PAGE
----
My dyslexia experience at university

Laiyba is a third year Law LLB student, who during the pandemic has spent time learning knitting from family and YouTube.


Today, I will be writing about my Dyslexia experience before and at university. I hope it raises the awareness of neurodiversity and helps you understand the process I went through.

My experience before university

When I was studying in sixth form, I was not aware of learning differences. I remember, I always struggled in my studies, especially in maths. I did not understand numbers, and it used to take a lot of time for me to know how they work entirely.

Unfortunately these difficulties were not discussed which did not raise any awareness for the students. I went on to do my secondary and sixth form studies by working hard and spending extra hours after school reading through core books trying to understand the content.

Before I went to the City, it was my older sister who suggested that I should get myself assessed for Dyslexia. I was not too sure if I wanted to get myself assessed as I started questioning myself about the challenges I faced during my studies.

However, after a lot of thought, I decided that once I was at university, I would get myself examined. There is nothing wrong with getting it checked out, right?

At university

In my second week of my first year at university, I found the Neurodiversity department, who help with any learning differences.

I booked an appointment with them where they were warm and welcoming and asked me a series of questions on my background. After I gave in all the information, they told me that I had to book another appointment for the assessment, which will be 3 hours long! I was shocked at how long the evaluation was going to take and found it a little daunting.

However, once I arrived for the assessment appointment, it was not intimidating at all, and the time flew by quickly. I answered a series of question on numeracy and literacy. Also, I performed activities such as matching the parts of the shapes together. I enjoyed the assessment because they used different ways to assess me, and it was not tense.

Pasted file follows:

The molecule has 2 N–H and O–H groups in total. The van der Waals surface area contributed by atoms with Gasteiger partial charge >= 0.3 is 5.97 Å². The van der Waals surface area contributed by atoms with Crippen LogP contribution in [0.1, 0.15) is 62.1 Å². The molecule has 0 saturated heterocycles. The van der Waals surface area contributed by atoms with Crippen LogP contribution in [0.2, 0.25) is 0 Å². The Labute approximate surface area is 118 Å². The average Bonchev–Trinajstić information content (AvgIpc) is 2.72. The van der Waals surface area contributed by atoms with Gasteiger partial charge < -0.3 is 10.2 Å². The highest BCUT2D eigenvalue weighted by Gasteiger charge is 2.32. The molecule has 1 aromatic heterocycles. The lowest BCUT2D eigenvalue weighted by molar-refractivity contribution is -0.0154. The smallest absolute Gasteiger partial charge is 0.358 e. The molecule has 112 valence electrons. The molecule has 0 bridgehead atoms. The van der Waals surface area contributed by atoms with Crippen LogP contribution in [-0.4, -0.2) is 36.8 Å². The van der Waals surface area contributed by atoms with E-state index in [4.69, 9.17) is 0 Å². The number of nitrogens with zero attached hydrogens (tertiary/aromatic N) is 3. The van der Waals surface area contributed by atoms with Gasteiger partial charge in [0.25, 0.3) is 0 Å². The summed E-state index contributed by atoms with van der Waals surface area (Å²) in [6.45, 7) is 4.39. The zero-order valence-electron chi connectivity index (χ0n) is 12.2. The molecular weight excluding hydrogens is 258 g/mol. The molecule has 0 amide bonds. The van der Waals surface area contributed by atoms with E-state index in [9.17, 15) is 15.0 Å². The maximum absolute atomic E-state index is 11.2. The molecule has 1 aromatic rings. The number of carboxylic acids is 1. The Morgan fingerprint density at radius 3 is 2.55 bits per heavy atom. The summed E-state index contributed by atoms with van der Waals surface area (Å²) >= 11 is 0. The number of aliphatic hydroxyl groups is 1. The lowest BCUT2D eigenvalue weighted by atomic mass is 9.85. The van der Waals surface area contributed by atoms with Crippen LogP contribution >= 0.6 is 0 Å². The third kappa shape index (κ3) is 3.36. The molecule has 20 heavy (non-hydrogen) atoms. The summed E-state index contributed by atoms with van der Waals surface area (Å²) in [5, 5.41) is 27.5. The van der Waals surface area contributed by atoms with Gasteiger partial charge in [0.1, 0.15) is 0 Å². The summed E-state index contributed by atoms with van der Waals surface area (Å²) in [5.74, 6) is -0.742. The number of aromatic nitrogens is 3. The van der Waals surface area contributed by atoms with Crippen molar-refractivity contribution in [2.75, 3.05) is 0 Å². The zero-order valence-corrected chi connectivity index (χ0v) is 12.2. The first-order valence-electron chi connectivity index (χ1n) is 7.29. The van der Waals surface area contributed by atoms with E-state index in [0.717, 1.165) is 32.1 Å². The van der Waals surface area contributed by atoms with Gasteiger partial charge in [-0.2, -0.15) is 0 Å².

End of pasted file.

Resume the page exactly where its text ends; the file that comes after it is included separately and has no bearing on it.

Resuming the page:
During my third appointment, I got to know that I had Dyslexia. I was not shocked but more relieved to know that I will get the support that I need, which will help me with my studies.

“This appointment with the Neurodiversity team was vital as it went through all the support I will receive. Everyone receives different support relating to their needs.

To give you an example, I received:

Support for my assessmentsTwo people talking

  • I received extra time for my assessments.
  • Yellow stickers requested the tutor to make sympathetic marking on spelling and written expression when assessing my work.
  • I have a special arrangement where I get a computer in my exams to type up my answers rather than writing them down as it’s quicker for me to type.

Study skills and support sessions

I had a session with an individual tutor who helps with study skills, revision skills, and independence.

Assistive technologyTyping at keyboard

I got information on free software I could download which would help with my education.

Disabled Student Allowance (DSA)

The university told me to apply for DSA, which is governed by the government.

  • I received a laptop but I paid £200, and the government paid the rest.
  • I have different software tailored to me which helps with my Dyslexia. For example, Claro Read.
  • I received 1 to 1 sessions to help me understand how to use the software.

Overall…

The support I have received from my university and DSA has been exceptional as it has helped me academically. I was able to use the extra time for my exams to write thorough answers. And I was able to engage more with the material through the software provided.

Also, the process was more natural as the Neurodiversity team went into detail of what steps I needed to take and were supportive. The process though is very long because for my first year first term exams, I was not able to use the support as I was still going through the process.

My advice would be to book an appointment as soon as possible when you start university if you feel that you need to get tested.

Recognising your learning difficulties is a beautiful way of getting a fair chance to excel at the subject that you love.  


Learning differences refer to a range of neurodiverse conditions such as dyslexia, dyspraxia and dyscalculia. 

At City we appreciate that no one person is the same, whether or not we have a specific learning difference, and we each have our own individual learning styles and preferences. City staff work with students to understand your unique strengths, challenges and needs. You can find out more about City’s Neurodiversity team here, or research other university websites to find out about their support.

You can apply for Disabled Students’ Allowances (DSAs) to cover some of the extra costs you have because of a mental health problem, long term illness or any other disability. You can get these allowances on top of your other student finance, and you will not need to repay DSAs. Read more about DSAs here.

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